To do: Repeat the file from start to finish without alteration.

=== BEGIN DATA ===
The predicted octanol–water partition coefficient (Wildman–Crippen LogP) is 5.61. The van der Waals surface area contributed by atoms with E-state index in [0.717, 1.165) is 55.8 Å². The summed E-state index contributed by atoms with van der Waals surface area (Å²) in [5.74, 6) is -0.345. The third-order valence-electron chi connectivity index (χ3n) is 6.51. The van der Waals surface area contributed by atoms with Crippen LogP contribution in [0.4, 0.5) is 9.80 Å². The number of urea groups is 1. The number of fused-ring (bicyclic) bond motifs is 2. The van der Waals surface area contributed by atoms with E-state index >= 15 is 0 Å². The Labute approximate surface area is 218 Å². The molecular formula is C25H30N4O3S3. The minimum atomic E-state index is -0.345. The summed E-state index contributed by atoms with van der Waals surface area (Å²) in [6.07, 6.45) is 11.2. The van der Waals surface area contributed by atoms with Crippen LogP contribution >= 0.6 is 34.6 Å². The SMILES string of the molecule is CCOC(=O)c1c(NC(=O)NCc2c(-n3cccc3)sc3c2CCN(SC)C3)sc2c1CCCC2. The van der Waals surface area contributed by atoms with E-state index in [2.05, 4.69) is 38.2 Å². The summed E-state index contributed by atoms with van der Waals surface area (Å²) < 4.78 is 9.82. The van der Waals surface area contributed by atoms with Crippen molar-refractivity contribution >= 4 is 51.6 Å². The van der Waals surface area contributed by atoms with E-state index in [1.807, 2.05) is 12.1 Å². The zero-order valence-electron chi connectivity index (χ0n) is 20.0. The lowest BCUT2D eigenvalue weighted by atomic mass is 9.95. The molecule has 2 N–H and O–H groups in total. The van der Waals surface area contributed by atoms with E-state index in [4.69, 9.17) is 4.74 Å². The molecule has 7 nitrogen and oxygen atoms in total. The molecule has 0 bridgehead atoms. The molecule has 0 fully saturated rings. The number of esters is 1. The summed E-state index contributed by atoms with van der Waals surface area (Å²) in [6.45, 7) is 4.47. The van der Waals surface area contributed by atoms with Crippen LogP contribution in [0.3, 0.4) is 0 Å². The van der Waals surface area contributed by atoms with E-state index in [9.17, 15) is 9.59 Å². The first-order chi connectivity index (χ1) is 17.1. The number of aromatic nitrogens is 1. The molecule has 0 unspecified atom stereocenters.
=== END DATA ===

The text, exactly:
The predicted octanol–water partition coefficient (Wildman–Crippen LogP) is 5.61. The van der Waals surface area contributed by atoms with E-state index in [0.717, 1.165) is 55.8 Å². The summed E-state index contributed by atoms with van der Waals surface area (Å²) in [5.74, 6) is -0.345. The third-order valence-electron chi connectivity index (χ3n) is 6.51. The van der Waals surface area contributed by atoms with Crippen LogP contribution in [0.4, 0.5) is 9.80 Å². The number of urea groups is 1. The number of fused-ring (bicyclic) bond motifs is 2. The van der Waals surface area contributed by atoms with E-state index >= 15 is 0 Å². The Labute approximate surface area is 218 Å². The molecular formula is C25H30N4O3S3. The minimum atomic E-state index is -0.345. The summed E-state index contributed by atoms with van der Waals surface area (Å²) in [6.07, 6.45) is 11.2. The van der Waals surface area contributed by atoms with Crippen LogP contribution >= 0.6 is 34.6 Å². The SMILES string of the molecule is CCOC(=O)c1c(NC(=O)NCc2c(-n3cccc3)sc3c2CCN(SC)C3)sc2c1CCCC2. The van der Waals surface area contributed by atoms with E-state index in [2.05, 4.69) is 38.2 Å². The summed E-state index contributed by atoms with van der Waals surface area (Å²) < 4.78 is 9.82. The van der Waals surface area contributed by atoms with Crippen molar-refractivity contribution >= 4 is 51.6 Å². The van der Waals surface area contributed by atoms with E-state index in [1.807, 2.05) is 12.1 Å². The zero-order valence-electron chi connectivity index (χ0n) is 20.0. The lowest BCUT2D eigenvalue weighted by atomic mass is 9.95. The molecule has 2 N–H and O–H groups in total. The van der Waals surface area contributed by atoms with E-state index in [4.69, 9.17) is 4.74 Å². The molecule has 7 nitrogen and oxygen atoms in total. The molecule has 0 bridgehead atoms. The molecule has 0 fully saturated rings. The number of esters is 1. The summed E-state index contributed by atoms with van der Waals surface area (Å²) in [6.45, 7) is 4.47. The van der Waals surface area contributed by atoms with Crippen LogP contribution in [0.3, 0.4) is 0 Å². The van der Waals surface area contributed by atoms with E-state index in [9.17, 15) is 9.59 Å². The first-order chi connectivity index (χ1) is 17.1. The number of aromatic nitrogens is 1. The molecule has 0 unspecified atom stereocenters.